How to Knit Socks: Figure 8 Cast On
Hello, my dear knitters! The holiday season is just around the corner and I’d like to get an early start to my series of lessons that will help you learn how to make hand-knitted socks. In the next couple of days I will guide you through the main techniques and tips, followed by the actual pattern. You will be able to master each step and come up with a nice hand-made Christmas gift for your beloved ones in advance. Let me know if you like this idea, and I will prepare more series like that. And today I will share with you the Figure 8 cast on technique to practice. That’s how we’ll start the “perfect pair project”!
If you are knitting socks from the toe up, there are several ways to get started.
The Figure 8 Cast On is easier to learn and commit to memory than Judy’s Magic. It makes a serviceable beginning for socks, though it can be tricky to keep it tight and neat. It also creates a slight gap in the center between the first two rows of knitting.
The Figure 8 Cast On is a way of making an invisible, seamless toe when knitting socks from the toe-up. The name comes from the way in which the yarn is wrapped around the needles in a figure of eight. To work this cast on you will need three double pointed needles in the size you will use to knit the sock, plus your yarn.
You may also use this cast on for bags, and top-down hats and mittens. For this technique you will need 2 same size extra needles.
I’ve also prepared a printable 1-page guide in case you prefer to print the instructions.
In your left hand, hold your needles alongside one another. Holding the tail yarn firmly at the front of the bottom needle with your left thumb, keeping the tail yarn to the left and the working yarn to the right, take the working yarn over the bottom needle and down between the two needles.
Take the working yarn under and around the top needle from front to back, then take the working yarn back down between the two needles. You should have a loop of yarn on the top needle. This is your first stitch.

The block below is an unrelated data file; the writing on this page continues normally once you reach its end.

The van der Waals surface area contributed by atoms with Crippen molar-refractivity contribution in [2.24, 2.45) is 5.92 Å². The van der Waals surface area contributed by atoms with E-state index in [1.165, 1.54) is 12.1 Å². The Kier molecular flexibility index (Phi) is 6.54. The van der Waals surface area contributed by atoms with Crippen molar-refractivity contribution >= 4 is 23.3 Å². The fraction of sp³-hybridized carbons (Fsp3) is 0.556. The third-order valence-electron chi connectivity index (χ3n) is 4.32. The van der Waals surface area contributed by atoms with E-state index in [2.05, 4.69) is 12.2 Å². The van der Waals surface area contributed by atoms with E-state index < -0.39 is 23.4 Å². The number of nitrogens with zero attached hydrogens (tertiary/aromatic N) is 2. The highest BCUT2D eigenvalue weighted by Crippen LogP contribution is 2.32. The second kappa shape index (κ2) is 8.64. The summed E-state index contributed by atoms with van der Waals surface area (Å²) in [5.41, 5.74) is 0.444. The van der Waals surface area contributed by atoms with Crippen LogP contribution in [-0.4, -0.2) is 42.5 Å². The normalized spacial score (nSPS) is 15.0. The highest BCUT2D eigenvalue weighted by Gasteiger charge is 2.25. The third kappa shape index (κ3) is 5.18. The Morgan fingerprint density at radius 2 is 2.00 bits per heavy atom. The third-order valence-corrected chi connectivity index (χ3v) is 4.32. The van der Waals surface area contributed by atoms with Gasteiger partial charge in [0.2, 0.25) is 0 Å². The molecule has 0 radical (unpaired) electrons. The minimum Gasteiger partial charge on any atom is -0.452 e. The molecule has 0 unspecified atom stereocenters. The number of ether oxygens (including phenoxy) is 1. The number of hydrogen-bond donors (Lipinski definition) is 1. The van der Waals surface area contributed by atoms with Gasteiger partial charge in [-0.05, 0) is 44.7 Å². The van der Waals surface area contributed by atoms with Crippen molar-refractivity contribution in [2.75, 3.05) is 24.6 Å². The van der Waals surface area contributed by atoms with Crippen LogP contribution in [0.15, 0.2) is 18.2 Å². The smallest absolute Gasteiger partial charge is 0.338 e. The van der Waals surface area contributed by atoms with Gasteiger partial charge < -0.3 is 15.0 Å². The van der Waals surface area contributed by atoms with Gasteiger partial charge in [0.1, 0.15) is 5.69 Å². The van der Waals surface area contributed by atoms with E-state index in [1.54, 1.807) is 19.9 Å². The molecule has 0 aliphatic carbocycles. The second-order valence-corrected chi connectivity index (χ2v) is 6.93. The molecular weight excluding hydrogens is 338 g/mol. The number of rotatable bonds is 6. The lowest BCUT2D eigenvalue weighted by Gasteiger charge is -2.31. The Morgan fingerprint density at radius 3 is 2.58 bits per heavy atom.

Now make a stitch on the bottom needle by bringing the working yarn under and around the bottom needle, then taking it from front to back and back down between the two needles.
Repeat, making stitches alternately on the top and bottom needles wrapping the yarn using a figure-of-eight motion. You will need half the number of cast-on stitches on each needle. So if your patterns calls for eight stitches in total, you will need four stitches on each needle. You should always have an even number of stitches on each needle, finishing with the last loop on the bottom needle and the working yarn going from front to back between the needles.
Now to knit your first row. Take the working yarn and, using a third same size needle, knit into each stitch on the top needle as normal. At this stage the stitches on the bottom needle may be rather loose. Use your third needle to gently pull the loops tight, working from right to left.
With the loops tightened, turn the work through 180° so that the bottom needle is now at the top. (Be careful not to flip the work over). Keep the tail yarn over the bottom needle and between the needles to stop the stitches loosening. Knit into the back of the stitches on the top needle. (You will only need to do this on these stitches. All future rounds are knitted as normal).
All the cast on stitches have now been knitted once and on the second round you can divide them onto three or four needles to continue your toe.
After you complete the first round, you can tighten stitches on the cast-on row by inserting a needle tip into the purl bumps of the first row and giving a little pull. Continue knitting as called for in the pattern.